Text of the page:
Join the PC World newsletter!
Most Popular Reviews
- 1 Sony Xperia X Performance review: Sony’s most disappointing product in years
- 2 Huawei P9 review: lifting photography to another level... sometimes.
- 3 Sony Xperia Z5 Premium review: Is the world ready for a 4K phone?
- 4 D-Link Taipan AC3200 Ultra tri-band modem-router review
- 5 Dell XPS 13 (2016) review: Making the very best Ultrabook
Best Deals on PC World
Latest News Articles
- Google is building its own smartphone, report says
- Report: HTC-built Nexus 'Sailfish' leaks reveal the undercard in the next Nexus lineup
- What iOS 10 can tell us about the new iPhone
- Rumor check: Everything we think we know about the Galaxy Note 7
- Windows 10 phones finally gain NFC payment support as Wallet 2.0 rolls out in preview
GGG Evaluation Team
First impression on unpacking the Q702 test unit was the solid feel and clean, minimalist styling.
For work use, Microsoft Word and Excel programs pre-installed on the device are adequate for preparing short documents.
The Fujitsu LifeBook UH574 allowed for great mobility without being obnoxiously heavy or clunky. Its twelve hours of battery life did not disappoint.
The screen was particularly good. It is bright and visible from most angles, however heat is an issue, particularly around the Windows button on the front, and on the back where the battery housing is located.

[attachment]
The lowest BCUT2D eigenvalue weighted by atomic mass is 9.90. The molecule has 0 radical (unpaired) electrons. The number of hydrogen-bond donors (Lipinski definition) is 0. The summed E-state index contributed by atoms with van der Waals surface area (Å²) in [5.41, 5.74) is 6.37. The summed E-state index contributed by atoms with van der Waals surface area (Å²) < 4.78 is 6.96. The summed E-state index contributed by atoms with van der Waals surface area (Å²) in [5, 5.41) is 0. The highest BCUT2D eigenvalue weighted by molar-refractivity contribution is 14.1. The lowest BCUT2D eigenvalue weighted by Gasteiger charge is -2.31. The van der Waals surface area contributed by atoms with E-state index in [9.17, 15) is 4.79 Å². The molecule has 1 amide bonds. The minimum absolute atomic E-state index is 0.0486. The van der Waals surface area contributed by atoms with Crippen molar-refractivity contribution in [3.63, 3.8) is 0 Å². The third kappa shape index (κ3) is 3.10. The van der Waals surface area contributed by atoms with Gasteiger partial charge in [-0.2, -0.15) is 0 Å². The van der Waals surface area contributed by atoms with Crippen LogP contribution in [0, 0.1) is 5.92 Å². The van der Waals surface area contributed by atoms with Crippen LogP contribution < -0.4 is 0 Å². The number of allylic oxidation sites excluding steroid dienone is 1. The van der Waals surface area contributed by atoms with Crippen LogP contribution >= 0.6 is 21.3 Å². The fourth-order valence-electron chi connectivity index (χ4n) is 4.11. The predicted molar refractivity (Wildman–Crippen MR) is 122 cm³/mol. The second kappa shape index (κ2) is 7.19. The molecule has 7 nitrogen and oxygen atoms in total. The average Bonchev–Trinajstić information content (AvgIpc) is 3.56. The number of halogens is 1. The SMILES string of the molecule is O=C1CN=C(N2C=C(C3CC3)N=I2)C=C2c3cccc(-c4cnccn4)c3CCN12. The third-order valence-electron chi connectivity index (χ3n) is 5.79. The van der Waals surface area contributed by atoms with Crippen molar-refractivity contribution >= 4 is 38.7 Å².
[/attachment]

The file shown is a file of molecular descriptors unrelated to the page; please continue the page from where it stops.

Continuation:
My first impression after unboxing the Q702 is that it is a nice looking unit. Styling is somewhat minimalist but very effective. The tablet part, once detached, has a nice weight, and no buttons or switches are located in awkward or intrusive positions.
- CCDevOps /Systems AdministratorQLD
- FTSystems application support analystNSW
- CCContract Analyst Programmer (HTML/SQL/PHP) 160628/AP/113Asia
- FTAndroid Technical Lead (Work From Home 2-3 Days)NSW
- FT.Net Developer (WebAPI / Entity Framework / SQL Server)NSW
- FTSolution ArchitectVIC
- CCOracle Administrators with SiebelACT
- CCJava Developer with Oracle database experience | Defence intelligence | NV1ACT
- CCIT Helpdesk Support- Remedy ticketing systemNSW
- FTSOE Engineer - End User ComputingQLD
- CCBusiness Analyst - Asset ManagementNSW
- CCSAP Portal DeveloperVIC
- FTJunior Web DeveloperSA
- CCInfrastructure Solutions ArchitectNSW
- CCWindows 2003-2012 R2 Active Directory Consultant/ManagerNSW
- CCETL Developer - Tableau FocusNSW
- CCRelease & Configuration Manager | Defence intelligence application | NV1 clearedACT
- CCDynamics CRM DeveloperNSW
- CCContract Analyst Programmer (JAVA/SQL) 160629/AP/793Asia
- FTTechnical Business Analyst (Integration background)NSW
- CCContract IT Assistant (IT Security/IT Audit) 160621/ITA/361Asia
- CCSenior Applications SpecialistQLD
- FTMid-Level .NET DeveloperVIC
- FTTechnical COE SpecialistACT
- CCSalesforce Technical Business AnalystNSW